You will see a page similar to that below, move ahead to click the “Back” arrow to return to the previous page and contibue with the instructions in next section.

The X.509 certificate you created earlier is shown. Click the checkboc beside it, then click “Actions” button and choose “Attach Policy”

Check the “MyRaspberryPiSecurityPolicy” you created earlier and click “Attch” button.

Let’s attach the “Thing” to this certificate Click “Actions” button and choose “Attach Thing”

In the Attach things to certificates(s) dialog box, select the check box next to the thing you created to represent your Raspberry Pi, and then choose Attach

Step 5: AWS S3 Setup

Picture of AWS S3 Setup

On the AWS Console, search for 's3' Click on the first one you see

Once done, click on Create a Bucket on the left side.

Give a name for your bucket. I gave it as 'iotdoorbell', then click on next

Click on next again

On the permission page, change the 'Manage Read Permission' to 'Grant public read access to this bucket', then click on next and then finish.

On that bucket, click on Permission Tab, then Bucket Policy.

Paste the following json

{ "Version": "2008-10-17", "Statement": [ { "Sid": "AllowPublicRead", "Effect": "Allow", "Principal": { "AWS": "*" }, "Action": "s3:GetObject", "Resource": "arn:aws:s3:::iotdoorbell/*" } ] }

Note on the Resource, i put mine as 'iotdoorbell'. Change the name to the bucket of your name Once done, you can create a folder called 'CapturedPics' to save all the images taken by the RPi Camera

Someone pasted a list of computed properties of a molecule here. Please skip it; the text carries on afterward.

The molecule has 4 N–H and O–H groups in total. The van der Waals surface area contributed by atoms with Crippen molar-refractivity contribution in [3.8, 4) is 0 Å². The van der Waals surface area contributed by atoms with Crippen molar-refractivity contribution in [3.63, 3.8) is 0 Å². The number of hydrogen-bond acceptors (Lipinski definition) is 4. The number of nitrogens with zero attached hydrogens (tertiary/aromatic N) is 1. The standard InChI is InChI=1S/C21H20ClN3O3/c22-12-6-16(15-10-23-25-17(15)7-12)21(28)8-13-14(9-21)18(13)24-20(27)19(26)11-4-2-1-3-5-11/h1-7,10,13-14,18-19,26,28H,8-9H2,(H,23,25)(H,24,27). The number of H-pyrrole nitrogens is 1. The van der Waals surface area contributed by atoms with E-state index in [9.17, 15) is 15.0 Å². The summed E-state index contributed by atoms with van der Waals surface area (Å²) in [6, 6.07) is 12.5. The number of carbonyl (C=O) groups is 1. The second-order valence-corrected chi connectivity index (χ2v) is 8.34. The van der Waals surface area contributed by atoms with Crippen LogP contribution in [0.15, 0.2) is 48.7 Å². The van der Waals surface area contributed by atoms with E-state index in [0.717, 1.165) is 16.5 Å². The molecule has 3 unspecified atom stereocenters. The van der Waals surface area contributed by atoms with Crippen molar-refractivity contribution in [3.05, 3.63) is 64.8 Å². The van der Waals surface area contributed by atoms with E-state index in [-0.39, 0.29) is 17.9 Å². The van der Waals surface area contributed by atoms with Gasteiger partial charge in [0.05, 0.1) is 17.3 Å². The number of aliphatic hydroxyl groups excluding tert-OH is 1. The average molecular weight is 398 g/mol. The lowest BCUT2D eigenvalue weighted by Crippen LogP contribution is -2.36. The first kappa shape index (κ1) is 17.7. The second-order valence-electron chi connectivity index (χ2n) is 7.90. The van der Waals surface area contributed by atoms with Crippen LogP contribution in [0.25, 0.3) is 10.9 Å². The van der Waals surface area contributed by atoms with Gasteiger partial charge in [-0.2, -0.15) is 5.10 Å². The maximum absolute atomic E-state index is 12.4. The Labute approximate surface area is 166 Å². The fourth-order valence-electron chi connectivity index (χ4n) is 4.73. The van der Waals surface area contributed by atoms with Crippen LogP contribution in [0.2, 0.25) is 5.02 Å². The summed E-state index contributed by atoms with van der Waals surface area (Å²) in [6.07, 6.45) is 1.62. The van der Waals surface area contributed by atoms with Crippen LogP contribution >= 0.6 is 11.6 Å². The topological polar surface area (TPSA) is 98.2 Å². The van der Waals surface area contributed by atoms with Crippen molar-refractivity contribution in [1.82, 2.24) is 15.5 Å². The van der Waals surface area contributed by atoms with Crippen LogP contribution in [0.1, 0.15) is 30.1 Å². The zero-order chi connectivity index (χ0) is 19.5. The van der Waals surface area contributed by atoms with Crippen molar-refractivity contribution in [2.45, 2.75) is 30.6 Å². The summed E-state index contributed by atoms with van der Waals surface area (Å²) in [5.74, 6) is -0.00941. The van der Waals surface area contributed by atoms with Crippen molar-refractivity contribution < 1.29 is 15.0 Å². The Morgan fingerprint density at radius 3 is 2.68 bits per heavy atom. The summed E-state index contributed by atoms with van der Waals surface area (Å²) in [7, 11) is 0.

Getting Private Key

On the top, click on your account name, follow by My Security Credentials.

On your Security Credentials Page, click on ➕ next to Access Key. Once done, click on Create New Access Key. This will prompt you to download a .csv file. You must download it to get your secret key. Store the Access Key and Secret Key carefully

Step 6: Preparing Telegram Bot

Picture of Preparing Telegram Bot

Create a Telegram Bot using BotFather. Give it a name and a username. For mine I name it iotdoorbell_bot. Follow the steps i did on the screenshot of the botfather chat.

Once done save the API Key in a notepad. The key will be used in the main python Start talking to your new bot by saying /start.

Step 7: Program Codes

download the codes in the github repository:

https://github.com/limyiqin/IoTDoorSystem

Remember to replace the following Access Key/Token:

telegram Bot token

AWS Access Key

Firebase Access Key

Step 8: Expected Results

Picture of Expected Results

Comments

Swansong (author)2017-08-21

That's a neat idea. I'd be worried about notifying someone at the door that we're not home, but being able to check who came by would be really helpful. :)